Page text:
I’d argue that the best way to get to know a city is to eat your way across town. So when I moved to Chicago a few years back for a restaurant job, I’d spend my days off trying to find the best food each neighborhood had to offer. I’d make carnitas pilgrimages to Pilsen, treks down to Bridgeport for killer British meat pies, and spend whole afternoons eating dosas on Devon Avenue. But one of my all-time favorite food excursions is one I returned to time and again: a journey to the north side of the city for northern Thai food. I’d hit up a few spots, grabbing an order of grilled pork neck here, a fermented sausage there, and all the while falling in love with Thai sticky rice, the ubiquitous accompaniment than can cut through and temper a dish’s heat just as well as it can serve as a delivery vehicle for dipping sauces, soups, and dressings.
Sticky rice, which is also known as “glutinous”* or “sweet” rice, is an essential ingredient in northern and northeastern Thai, as well as Lao, cuisine. It’s used in countless sweet and savory applications, for dishes like coconut sticky rice with mango, or to make toasted rice powder for dipping sauces like jaew. In its most basic form, sticky rice is steamed and served as an integral accompaniment to a meal, with diners pulling off small pieces and molding it with their fingers to dip and scoop with as they eat.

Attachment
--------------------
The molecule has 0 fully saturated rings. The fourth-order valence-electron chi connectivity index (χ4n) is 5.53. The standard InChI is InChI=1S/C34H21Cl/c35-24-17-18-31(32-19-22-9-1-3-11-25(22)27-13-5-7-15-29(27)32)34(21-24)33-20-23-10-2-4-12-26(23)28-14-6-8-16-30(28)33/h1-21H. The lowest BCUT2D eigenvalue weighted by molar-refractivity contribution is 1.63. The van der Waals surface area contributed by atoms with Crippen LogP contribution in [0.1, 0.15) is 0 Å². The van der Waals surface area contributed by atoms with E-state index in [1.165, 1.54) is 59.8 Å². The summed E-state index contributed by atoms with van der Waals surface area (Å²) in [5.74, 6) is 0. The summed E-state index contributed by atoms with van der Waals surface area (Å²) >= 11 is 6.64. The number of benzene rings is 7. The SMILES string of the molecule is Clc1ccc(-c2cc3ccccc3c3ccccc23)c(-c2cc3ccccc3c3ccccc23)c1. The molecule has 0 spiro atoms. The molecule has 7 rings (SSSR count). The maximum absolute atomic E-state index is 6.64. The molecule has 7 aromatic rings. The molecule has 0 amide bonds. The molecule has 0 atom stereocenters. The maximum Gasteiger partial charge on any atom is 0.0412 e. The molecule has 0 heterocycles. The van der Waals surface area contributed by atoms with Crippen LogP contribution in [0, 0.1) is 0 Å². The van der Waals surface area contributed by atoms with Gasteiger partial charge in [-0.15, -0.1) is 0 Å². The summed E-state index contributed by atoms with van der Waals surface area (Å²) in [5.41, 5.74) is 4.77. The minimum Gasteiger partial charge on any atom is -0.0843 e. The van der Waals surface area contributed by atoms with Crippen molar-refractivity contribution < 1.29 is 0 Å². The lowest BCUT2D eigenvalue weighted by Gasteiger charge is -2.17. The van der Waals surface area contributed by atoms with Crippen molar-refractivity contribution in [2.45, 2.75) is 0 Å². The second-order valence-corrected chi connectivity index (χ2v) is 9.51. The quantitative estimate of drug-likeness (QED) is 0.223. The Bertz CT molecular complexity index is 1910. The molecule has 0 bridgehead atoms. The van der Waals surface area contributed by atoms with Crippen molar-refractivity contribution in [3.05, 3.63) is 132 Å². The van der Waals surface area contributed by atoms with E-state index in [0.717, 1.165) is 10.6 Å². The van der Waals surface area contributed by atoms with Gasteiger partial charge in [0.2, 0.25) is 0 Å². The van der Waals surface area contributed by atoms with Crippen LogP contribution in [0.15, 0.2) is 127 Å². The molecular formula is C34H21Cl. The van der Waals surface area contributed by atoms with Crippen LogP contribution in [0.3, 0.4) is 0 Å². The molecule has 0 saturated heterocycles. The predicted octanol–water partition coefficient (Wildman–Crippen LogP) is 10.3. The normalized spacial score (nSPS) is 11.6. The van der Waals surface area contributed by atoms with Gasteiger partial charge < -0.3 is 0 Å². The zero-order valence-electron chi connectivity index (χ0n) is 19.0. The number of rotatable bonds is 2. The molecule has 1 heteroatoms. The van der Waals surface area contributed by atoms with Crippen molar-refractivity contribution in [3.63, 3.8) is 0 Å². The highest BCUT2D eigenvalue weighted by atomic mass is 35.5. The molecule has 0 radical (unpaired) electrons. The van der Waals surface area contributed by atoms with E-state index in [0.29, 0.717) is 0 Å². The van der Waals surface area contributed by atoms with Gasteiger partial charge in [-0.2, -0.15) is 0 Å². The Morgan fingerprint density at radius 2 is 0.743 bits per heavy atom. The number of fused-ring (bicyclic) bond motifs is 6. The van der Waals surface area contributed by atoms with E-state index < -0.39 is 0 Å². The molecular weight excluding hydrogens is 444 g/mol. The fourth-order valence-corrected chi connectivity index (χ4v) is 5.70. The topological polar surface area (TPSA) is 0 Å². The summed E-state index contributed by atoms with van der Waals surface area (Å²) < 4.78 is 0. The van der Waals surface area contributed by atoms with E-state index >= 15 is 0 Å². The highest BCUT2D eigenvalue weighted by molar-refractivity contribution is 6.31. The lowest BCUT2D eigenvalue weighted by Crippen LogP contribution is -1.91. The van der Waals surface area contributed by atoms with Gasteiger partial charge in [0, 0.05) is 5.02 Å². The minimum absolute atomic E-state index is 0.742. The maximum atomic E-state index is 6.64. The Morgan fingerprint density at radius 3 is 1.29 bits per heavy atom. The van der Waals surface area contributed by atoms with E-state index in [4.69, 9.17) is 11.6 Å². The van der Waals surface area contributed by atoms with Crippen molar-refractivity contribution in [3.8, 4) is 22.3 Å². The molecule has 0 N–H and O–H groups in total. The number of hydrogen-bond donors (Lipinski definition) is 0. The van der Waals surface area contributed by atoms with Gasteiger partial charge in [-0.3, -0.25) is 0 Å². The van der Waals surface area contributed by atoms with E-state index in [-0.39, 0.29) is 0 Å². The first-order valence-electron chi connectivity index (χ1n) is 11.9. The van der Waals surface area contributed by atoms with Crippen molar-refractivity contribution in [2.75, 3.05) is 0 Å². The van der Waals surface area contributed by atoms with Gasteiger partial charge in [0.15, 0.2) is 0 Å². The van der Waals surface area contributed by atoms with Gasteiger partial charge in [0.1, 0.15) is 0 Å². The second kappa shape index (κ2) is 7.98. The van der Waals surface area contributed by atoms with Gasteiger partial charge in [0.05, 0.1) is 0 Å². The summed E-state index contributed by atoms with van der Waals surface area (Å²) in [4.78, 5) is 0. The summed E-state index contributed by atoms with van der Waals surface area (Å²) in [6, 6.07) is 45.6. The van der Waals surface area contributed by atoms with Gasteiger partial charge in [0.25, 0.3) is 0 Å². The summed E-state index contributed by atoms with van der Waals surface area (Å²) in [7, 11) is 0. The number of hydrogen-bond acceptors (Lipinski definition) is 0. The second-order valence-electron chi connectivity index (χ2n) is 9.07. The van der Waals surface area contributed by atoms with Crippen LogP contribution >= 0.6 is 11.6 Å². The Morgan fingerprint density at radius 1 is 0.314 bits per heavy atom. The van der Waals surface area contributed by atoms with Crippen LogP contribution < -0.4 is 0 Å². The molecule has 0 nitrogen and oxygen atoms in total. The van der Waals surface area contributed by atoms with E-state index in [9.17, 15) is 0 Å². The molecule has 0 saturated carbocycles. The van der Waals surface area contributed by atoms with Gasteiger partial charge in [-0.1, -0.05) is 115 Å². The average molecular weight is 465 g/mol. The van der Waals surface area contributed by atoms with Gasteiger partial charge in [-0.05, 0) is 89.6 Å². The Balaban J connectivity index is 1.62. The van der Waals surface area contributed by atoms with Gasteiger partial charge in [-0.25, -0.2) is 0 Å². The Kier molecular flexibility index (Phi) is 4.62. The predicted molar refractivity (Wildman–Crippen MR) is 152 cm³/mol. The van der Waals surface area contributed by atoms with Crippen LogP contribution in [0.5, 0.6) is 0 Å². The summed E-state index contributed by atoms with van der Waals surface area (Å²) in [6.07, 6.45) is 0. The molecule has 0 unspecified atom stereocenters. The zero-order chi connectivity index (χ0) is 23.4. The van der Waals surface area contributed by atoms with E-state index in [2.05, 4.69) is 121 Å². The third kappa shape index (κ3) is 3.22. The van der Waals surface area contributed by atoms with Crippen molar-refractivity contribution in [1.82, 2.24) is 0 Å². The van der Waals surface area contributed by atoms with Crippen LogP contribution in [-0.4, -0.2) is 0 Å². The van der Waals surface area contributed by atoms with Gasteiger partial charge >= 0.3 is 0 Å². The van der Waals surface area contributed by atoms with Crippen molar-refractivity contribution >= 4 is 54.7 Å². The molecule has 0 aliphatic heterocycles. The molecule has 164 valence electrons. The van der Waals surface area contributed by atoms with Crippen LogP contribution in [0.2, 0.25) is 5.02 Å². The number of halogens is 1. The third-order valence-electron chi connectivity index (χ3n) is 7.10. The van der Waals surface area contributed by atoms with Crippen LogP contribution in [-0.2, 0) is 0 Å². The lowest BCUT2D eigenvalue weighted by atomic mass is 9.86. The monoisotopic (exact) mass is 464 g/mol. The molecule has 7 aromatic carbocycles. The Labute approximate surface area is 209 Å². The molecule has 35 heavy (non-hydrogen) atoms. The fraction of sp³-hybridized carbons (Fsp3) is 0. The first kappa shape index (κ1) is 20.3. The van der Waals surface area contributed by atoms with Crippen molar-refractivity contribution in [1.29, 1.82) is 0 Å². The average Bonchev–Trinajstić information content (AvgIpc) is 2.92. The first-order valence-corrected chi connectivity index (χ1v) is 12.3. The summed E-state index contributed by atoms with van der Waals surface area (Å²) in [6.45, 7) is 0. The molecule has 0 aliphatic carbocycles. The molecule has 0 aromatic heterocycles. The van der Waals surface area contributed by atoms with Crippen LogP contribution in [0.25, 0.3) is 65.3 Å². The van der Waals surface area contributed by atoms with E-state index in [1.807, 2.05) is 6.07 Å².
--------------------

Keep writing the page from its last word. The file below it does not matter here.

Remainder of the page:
* Not to be confused with glutenous! Glutinous describes the rice’s level of amylopectin, a water-soluble component of starch. You can read more about grains and gluten in our guide to whole grains.
Most rice preparations that claim to be “steamed” are actually boiled in water. But Thai sticky rice (khao niao) is really and truly steamed, because it otherwise disintegrates when boiled. To ensure the grains cook and absorb moisture evenly, sticky rice first needs to be soaked and rinsed in water before cooking. Once steamed, the grains of glutinous rice become tender but maintain a distinct chewiness. And while they are indeed sticky, they maintain their individual structure and don’t turn into a homogenous paste when handled.
Sticky rice pairs incredibly well with grilled or roasted meats and fish, and it’s great for soaking up assertive dipping sauces and broths. It’s also a great side dish option for when you’re entertaining and cooking for a crowd; it can be made ahead and will stay warm for a while, a little goes a long way, and it’s made for sharing, forcing your dinner companions to get comfortable with each other as they tear off morsels for themselves. It’s also very simple to make. Here’s how to do it.
How to Make Thai Sticky Rice
As I mentioned earlier, sticky rice needs to be soaked before cooking. In an ideal world, we’d all place the rice in a large bowl, cover it by a few inches with cool water, and leave it to soak overnight. If you’re like me, and rarely put a lot of forethought into home cooking projects, don’t despair. You can pull off same-day sticky rice by soaking the grains in hot water for a couple of hours. It will work out just fine.